Category Archives: Videogames


Déraciné is, first of all, a story told in video game format. So the question is always: “Would this story be better told through another medium?”

Because it usually is. Most RPGs would be better books than they are video games. Most action games would be better movies than video games. When one make a video game and the focus is the story, one must make sure that they are telling a story that benefits from the medium. Alternatively, and even better: a story that could only be told through that medium.

I am pleased to say that Deráciné falls into the first of these categories, that is, while its story could have been told through prose or film, it would have been poorer for it. This alone is such a rare feat that it is worth celebrating.

Déraciné uses the gimmicks of time-travel and supernatural powers to explore the themes of fate and mortality. However, the thread that connects this is one of intimacy – an intimacy that the game builds by letting the players explore the world on their own, uncovering little tidbits of information about each character, like digital archeologists. 

Indeed, this approach could be replicated, let’s say, in literature. One could write a novel where now and then a paragraph would be written in code, and it would be up to the reader to figure it out. 

However, it does flow much better in an interactive setting, and doubly so through virtual reality, where the process of shuffling through drawers or peeking under the gap of a closed-door feel much more physical than in a first-person or point-and-click adventure. It also helps make the characters feel much more human and alive, even if they are, for the most part  – due to narrative and technical reasons – static.

So Déraciné is a success on three accounts: it does a good job of exploring the themes it sets out to explore; it is a better story for being interactive, and it is a better interactive product for being presented in virtual reality. 

That is pretty good.

Black Friday

I’ve previously written about my complicated relationship with… stuff. Things. You think I’d be decrying Black Friday, that ritual shopping spree that the US has exported to the rest of the world. 

I quite enjoy it.

Of course, it’s prone to abuse. It’s just another way of brainwashing you into buying stuff you don’t need to impress people who you don’t care about (and who aren’t even paying attention).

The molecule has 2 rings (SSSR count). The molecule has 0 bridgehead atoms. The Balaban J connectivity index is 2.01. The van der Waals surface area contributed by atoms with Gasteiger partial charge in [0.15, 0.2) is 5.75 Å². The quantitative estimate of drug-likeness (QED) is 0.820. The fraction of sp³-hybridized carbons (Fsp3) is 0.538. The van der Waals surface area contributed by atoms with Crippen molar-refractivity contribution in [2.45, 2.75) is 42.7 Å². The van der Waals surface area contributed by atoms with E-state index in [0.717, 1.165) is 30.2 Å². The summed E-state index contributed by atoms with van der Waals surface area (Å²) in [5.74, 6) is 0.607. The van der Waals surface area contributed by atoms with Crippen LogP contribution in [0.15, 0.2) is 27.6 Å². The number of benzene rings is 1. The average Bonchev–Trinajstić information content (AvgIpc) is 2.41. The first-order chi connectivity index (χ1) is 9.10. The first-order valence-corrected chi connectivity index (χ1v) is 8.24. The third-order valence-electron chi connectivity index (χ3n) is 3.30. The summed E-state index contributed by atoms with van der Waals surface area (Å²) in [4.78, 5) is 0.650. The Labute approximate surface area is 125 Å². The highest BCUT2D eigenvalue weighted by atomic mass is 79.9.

But there’s this little game I like to play. Whenever I see something expensive during the year, I tell myself: “I’d be a schmuck to get it now. It will be half-price or less during the November/December sales frenzy!”

This is especially true of my hobby, video games. The video game industry grossly over-inflates its prices, because the marketing machine is geared towards making people believe they need to enjoy a game as soon as it releases, or they won’t be part of “the conversation.”

Of course, there is very seldom a conversation about video games worth having. But that’s the idea that the industry wants people to get. They want to capitalize on their fear of missing out.

Immortal wisdom.

So I wait, instead of buying. And what happens is: when Black Friday comes along, not only do I get my stuff for half the price, but I end up getting LESS stuff – because my psychology is not affected by that need for immediate gratification, I only buy the things that I care about. 

Marketing likes to play all kinds of cheap tricks with your psychology. (Ethical Marketing is a thing, but that’s a lot of words and an essay for another day.) Fear of missing out is the video game industry’s favorite trick. Crazy sales (like Black Friday) are more of general marketing practice. But if you’re smart, and in the know (as you are right now!) you can dodge them, or even better – turn them to your favor.

Virtual Reality

I don’t get teary-eyed easily. It’ll happen at the epilogue of a particularly rousing movie, or upon reading an especially touching bit of prose, but it’s rare. Virtual reality, though, has reliably produced the “feels” over the last couple of years.

I’m a terrible VR subject. Astigmatism in my right eye doesn’t play well with VR headsets, making about 60% of my right sight’s range blurry. It means that whenever I put a headset on, I have to play for a bit while feeling something’s wrong until my brain smooths the signal over by attributing dominance to my left eye. Essentially, I am a one-eyed man in a VR situation.

That’s not what makes me tear up, though. I have the good fortune of being neither fatigued nor made sick my VR (with the particular exception of driving cars, something that makes me sick in real life as well).

I get emotional at the sheer beauty of it. So far, I’ve failed to see others having a similar response, so I guess this is a “me” thing, but I am just awash in wonder at being able to put on a helm and be transported to a different place, looking all around and realizing that I am in a different room, with different rules. It’s like lucid dreaming, in a way.

It’s beautiful. It’s magical. Everyone should try it at least once.

Photo Credit: Philicious Photos Flickr via Compfight cc